Masamune-kun no Revenge – 04

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Masamune continues to expose the fact all he knows about courting girls is through shoujo manga. Staring at Adagaki throughout class and then lending her his umbrella, all while spouting canned lines, just ends up kinda creeping her out. Yoshino suggests he cool it, literally, by mixing it up and starting to ignore her.

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That turns out to be a lot more difficult than Masamune could have imagined, as he feels he’s throwing away all the goodwill he’s built up with Adagaki. But, despite how badly he’s flailing, it does actually work: Adagaki doesn’t consider him a bug.

She can’t, not when he’s irritating her this much with all the ignoring. When she confronts him roughly in the hall (not at all what he imagined), Masamune can only say he likes “everything” about her before running off…to see Yoshino again. But because of the camera angles, you know Adagaki followed them, and gets the wrong idea about the two.

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While playing hooky for the first time, Adagaki is approached by Yoshino, and tries to play it cool, but Yoshino comes right out and tells her about all her contact with Masamune. “He only has eyes for you,” she says to Adagaki, getting more and more flustered. Before Yoshino can deny she feels the same, Yoshino vanishes.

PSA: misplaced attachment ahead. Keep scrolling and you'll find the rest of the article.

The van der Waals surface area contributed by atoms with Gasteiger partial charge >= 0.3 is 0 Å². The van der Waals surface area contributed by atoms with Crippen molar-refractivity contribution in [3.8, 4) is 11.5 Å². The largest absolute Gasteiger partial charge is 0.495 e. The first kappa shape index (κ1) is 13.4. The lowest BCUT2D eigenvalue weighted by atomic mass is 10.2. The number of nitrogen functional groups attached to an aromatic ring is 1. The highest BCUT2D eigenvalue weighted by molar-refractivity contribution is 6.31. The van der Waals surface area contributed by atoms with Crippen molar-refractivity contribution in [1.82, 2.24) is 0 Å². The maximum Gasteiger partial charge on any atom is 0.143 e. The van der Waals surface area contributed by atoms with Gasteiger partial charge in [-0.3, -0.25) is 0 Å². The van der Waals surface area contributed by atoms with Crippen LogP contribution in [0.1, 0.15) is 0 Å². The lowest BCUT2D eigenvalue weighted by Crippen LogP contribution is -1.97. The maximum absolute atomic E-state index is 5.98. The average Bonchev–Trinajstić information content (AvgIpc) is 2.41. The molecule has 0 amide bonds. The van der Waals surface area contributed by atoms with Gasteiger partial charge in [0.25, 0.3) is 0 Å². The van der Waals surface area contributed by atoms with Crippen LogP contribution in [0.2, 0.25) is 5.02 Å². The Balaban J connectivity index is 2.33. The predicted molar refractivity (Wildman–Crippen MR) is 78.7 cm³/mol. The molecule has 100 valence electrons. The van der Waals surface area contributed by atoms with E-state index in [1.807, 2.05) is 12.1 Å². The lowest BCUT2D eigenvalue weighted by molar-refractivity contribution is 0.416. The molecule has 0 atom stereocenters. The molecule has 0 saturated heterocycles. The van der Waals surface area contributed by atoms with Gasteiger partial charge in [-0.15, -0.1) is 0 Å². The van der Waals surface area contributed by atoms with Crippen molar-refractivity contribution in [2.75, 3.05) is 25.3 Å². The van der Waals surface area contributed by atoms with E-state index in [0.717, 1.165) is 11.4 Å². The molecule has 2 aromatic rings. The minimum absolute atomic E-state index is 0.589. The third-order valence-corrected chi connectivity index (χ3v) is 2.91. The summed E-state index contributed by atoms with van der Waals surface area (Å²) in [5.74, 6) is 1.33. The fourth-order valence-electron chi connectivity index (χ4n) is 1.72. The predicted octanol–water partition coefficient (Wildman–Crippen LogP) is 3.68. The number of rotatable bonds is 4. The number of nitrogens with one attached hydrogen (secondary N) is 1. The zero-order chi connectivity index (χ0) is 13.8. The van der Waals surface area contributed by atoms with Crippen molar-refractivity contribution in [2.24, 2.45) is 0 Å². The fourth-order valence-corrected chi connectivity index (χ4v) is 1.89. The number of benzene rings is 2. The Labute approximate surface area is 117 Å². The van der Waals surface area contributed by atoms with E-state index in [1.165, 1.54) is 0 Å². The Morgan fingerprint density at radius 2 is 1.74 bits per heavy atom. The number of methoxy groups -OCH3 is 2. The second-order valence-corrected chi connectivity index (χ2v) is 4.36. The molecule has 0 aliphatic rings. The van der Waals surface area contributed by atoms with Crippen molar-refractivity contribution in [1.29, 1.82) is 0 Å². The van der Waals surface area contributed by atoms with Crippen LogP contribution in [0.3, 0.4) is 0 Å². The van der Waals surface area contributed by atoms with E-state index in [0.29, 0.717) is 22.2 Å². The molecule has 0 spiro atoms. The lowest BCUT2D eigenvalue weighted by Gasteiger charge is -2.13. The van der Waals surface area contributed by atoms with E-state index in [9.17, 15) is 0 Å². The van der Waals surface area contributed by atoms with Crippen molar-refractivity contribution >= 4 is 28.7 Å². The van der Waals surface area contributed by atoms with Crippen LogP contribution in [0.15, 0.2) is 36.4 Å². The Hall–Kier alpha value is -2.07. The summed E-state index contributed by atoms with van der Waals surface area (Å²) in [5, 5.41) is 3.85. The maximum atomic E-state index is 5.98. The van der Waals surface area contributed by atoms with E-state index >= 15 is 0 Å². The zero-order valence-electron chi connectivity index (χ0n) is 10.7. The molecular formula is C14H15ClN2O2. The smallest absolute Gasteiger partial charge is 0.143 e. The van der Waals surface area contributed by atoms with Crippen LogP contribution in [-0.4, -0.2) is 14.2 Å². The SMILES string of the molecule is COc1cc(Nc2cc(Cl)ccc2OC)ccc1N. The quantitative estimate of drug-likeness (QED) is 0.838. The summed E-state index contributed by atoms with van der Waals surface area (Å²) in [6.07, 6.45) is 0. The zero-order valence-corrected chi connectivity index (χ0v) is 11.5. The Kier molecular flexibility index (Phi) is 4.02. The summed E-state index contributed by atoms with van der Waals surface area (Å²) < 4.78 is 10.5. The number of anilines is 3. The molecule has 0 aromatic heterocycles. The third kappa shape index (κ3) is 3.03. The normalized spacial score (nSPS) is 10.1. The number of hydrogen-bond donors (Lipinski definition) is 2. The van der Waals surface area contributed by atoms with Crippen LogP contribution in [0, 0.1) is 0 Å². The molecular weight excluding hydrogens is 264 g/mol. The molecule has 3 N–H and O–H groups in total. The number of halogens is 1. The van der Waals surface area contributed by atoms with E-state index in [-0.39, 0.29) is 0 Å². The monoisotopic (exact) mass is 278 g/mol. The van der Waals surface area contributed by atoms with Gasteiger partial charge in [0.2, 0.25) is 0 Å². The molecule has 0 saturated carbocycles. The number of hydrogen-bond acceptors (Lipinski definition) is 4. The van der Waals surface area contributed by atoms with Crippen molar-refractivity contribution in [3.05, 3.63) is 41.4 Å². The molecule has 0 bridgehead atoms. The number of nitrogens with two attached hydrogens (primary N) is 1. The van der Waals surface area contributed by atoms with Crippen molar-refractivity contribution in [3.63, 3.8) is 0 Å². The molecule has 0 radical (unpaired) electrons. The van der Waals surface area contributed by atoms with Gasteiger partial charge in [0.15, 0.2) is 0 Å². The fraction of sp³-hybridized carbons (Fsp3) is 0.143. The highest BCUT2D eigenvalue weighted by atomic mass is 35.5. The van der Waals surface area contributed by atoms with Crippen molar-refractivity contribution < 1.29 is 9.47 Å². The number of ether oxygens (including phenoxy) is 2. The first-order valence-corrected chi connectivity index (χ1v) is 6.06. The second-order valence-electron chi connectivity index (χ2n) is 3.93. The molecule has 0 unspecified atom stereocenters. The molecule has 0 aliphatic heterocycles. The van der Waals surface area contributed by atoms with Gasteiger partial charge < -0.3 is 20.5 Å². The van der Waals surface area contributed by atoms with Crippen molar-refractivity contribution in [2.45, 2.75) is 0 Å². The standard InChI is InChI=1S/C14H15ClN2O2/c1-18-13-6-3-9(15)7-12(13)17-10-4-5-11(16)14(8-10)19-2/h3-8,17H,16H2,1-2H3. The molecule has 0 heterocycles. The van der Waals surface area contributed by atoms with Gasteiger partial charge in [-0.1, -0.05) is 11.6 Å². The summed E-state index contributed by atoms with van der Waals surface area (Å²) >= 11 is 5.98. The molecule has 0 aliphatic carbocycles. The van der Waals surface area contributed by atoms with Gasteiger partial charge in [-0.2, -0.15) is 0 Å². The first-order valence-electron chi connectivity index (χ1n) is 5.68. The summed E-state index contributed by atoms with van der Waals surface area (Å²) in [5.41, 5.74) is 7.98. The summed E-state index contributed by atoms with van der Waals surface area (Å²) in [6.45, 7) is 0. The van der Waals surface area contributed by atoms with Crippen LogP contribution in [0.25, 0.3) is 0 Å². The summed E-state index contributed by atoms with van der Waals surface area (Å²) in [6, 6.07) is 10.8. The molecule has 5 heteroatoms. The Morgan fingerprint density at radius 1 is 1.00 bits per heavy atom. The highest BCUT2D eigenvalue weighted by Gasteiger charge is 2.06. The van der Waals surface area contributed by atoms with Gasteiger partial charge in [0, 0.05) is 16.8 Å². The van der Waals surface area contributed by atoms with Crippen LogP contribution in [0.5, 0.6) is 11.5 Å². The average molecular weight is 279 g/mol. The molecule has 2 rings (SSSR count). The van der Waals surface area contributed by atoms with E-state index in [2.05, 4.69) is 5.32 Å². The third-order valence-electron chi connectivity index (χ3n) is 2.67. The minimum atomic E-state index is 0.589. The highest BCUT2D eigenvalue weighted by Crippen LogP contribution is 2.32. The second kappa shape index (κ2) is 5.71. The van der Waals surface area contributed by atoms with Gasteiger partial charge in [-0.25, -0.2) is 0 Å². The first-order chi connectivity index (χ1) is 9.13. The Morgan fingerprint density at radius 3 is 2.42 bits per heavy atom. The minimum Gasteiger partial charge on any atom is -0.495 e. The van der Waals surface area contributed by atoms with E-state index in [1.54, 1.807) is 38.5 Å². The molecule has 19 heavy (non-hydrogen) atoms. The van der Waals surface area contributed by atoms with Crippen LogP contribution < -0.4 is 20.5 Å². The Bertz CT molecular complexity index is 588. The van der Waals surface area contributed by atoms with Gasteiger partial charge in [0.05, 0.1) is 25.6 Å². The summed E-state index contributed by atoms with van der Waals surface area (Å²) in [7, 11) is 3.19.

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It’s while Adagaki is rushing around aimlessly, stuck in her thoughts, that we learn what she thinks of herself, and why it’s so “inconceivable” that she’d like anyone, or that anyone would like her. The Cruel Princess act is an intentional one, designed to keep others away.

She wants to keep others away because, as she says, she ” hurts others to avoid being hurt,” and we see her there dressing down Pig’s Foot. I imagine she did not expect Masamune to leave when he did, and branded him a liar, but also wonders if he left because she drove him away.

To avoid history repeating itself, she’s been aloof and kept her distance from everyone. Whether she’s worshiped or hated, she’s not close enough to anyone to hurt anyone or get hurt.